A compost tumbler allows you to compost at home while enjoying instant botanical benefits associated with it.
Although there are different types of composting done today, they are all geared towards a universal goal: to recycle organic matters and return them to the earth as compost.
Compost is rich in nutrients.
To make your composting easy, there are compost tumblers, which enable you to manage your organic wastes efficiently and neatly.
A composter tumbler is designed in such a way that the 4 elements, namely air, water, nitrogen and carbon are sufficiently met.
While nitrogen, carbon and water are inherently provided by your compost, the oxygen needs to be lured into the scrap pile.
Hence, every few days, you may have to turn your compost pile to ensure that it gets sufficient oxygen, which is undeniably laborious if you choose to do it in a hole or heap.
Nevertheless, with a compost tumbler, your compost may just sit on it while enjoying plenty amount of oxygen, and thus, theoretically accelerates decomposing.
In order for your compost tumblers to work well, they should have sufficient moist and generous air circulating within.
Placing your composting tumbler in an area where it can generate a temperature between 32 and 60 degrees Celsius works to your advantage.
You also need to continually fill up the tumbler with organic wastes—well, this is not a problem as you have many of them almost everyday—to avoid having a small pile, which can negatively affect the temperature inside the composter tumbler.
So how to use compost tumbler?
For composting to be successful with tumbling compost bin, you need to know the exact ratio of your mix.
A balance between green and brown wastes is essential, otherwise, your compost pile will turn slimy and a breeding ground for harmful bacteria, oozing with foul smell.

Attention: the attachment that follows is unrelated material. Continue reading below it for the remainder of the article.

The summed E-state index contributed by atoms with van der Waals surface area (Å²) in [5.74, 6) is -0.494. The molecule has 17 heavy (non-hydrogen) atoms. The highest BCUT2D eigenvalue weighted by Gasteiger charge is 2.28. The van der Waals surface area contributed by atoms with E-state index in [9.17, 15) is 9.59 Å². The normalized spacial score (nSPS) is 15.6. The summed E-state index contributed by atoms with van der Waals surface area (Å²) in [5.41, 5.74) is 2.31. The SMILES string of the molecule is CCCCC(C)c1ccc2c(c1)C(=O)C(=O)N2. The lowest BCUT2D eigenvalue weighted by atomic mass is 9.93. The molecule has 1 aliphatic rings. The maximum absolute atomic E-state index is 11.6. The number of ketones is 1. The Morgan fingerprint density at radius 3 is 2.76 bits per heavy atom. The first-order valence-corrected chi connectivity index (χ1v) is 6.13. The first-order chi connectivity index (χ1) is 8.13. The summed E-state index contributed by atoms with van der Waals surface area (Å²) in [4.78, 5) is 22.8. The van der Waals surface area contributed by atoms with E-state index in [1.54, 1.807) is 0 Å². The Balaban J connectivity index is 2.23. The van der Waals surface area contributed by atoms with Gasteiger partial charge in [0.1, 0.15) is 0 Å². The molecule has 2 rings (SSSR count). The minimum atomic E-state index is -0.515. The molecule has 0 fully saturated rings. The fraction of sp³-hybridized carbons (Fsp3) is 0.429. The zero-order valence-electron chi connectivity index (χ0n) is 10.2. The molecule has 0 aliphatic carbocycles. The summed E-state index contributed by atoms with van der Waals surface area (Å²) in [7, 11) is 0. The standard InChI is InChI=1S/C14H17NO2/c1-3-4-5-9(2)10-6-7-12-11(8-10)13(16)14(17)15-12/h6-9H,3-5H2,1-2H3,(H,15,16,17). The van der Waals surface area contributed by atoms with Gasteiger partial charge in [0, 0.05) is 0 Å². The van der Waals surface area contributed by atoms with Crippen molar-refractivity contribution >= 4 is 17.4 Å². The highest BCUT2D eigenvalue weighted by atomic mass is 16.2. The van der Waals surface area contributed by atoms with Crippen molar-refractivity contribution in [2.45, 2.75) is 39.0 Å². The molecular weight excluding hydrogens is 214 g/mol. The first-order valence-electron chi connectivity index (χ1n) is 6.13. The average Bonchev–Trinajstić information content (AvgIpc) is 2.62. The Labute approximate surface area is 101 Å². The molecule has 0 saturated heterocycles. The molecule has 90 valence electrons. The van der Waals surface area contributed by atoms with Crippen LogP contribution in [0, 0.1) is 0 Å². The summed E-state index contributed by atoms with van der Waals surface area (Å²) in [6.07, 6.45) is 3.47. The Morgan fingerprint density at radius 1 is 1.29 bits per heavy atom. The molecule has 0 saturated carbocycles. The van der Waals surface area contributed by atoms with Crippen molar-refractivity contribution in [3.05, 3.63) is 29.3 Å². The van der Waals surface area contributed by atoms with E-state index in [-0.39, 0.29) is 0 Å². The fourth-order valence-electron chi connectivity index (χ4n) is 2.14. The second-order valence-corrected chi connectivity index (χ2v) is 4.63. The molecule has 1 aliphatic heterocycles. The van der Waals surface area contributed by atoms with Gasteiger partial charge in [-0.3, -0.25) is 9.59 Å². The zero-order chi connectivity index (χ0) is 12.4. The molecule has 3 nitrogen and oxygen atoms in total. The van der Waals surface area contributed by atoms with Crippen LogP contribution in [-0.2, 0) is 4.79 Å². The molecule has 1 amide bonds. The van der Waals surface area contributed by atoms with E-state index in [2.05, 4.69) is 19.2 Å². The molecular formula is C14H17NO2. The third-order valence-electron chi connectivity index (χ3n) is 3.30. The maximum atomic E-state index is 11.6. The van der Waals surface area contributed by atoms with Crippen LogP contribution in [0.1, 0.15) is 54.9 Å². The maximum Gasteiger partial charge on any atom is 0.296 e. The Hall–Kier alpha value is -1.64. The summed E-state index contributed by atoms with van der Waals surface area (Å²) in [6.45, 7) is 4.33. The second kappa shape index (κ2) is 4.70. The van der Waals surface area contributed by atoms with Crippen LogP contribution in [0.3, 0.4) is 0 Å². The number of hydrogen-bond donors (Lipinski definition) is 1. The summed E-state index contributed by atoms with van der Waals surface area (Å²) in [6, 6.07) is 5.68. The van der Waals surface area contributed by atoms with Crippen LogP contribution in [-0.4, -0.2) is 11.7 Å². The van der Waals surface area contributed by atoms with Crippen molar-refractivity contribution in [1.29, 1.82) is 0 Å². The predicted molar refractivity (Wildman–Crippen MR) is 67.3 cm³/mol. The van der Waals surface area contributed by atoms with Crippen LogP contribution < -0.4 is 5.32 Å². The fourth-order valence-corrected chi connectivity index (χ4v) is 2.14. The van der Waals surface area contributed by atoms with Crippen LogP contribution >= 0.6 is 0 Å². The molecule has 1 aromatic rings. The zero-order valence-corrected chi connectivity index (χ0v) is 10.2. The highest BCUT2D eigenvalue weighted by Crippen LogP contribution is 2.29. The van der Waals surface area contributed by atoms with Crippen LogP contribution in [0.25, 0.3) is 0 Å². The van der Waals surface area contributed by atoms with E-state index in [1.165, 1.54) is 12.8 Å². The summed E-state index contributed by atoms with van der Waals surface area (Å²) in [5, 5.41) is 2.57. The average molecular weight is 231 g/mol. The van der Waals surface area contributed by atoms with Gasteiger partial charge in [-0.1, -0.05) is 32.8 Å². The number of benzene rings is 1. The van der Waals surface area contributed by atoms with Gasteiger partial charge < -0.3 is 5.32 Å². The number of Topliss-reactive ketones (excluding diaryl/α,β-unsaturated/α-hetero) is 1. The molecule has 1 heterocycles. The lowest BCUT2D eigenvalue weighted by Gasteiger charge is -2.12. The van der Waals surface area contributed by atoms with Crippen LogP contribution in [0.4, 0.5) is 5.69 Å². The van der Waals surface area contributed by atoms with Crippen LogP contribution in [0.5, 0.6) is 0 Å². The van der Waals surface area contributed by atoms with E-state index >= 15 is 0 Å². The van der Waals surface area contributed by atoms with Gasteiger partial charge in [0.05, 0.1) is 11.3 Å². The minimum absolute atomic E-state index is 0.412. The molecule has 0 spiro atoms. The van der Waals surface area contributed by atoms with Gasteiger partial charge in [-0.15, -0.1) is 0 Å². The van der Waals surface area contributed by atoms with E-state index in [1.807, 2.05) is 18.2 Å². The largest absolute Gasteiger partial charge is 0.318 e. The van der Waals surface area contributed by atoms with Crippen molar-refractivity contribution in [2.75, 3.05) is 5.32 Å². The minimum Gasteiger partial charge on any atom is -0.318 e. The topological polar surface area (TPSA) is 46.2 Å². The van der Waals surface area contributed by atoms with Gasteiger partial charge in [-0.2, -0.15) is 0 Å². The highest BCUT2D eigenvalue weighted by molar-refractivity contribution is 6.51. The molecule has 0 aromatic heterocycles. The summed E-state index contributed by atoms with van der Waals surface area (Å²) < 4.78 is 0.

Green wastes are a good source of nitrogen, while brown wastes are carbon-rich.
To mix them, the green scraps should be one-quarter or one-part for every three quarters of brown wastes.
To accumulate green wastes, you need to look into your kitchen and find scraps such as coffee ground, vegetables and fruits that are already rotten, including their peeling.
For your brown material, you will need any of brown or dried leaves, shredded paper, coir fiber, wood pellets, sawdust, and straw.
You could also include grass clippings, which belong to either brown or green wastes.
Using the ratio, fill up the compost tumbler with these wastes.
After sealing it with its lid, you need to spin the tumbler several times or rotate it if it comes with axle or roller.
If it does not, then, you can roll it on the ground to mix the contents.
Each time you add organic scraps into the tumbler, ensure that you mix the contents properly.
This will make your compost pile even richer.
Your composting tumbler needs to be rolled or mixed until they reach the final stage, which will take weeks.
Depending on the type of tumblers you choose, there are instructions provided on how often you need to turn the tumbler for mixing.
It is important that you follow them.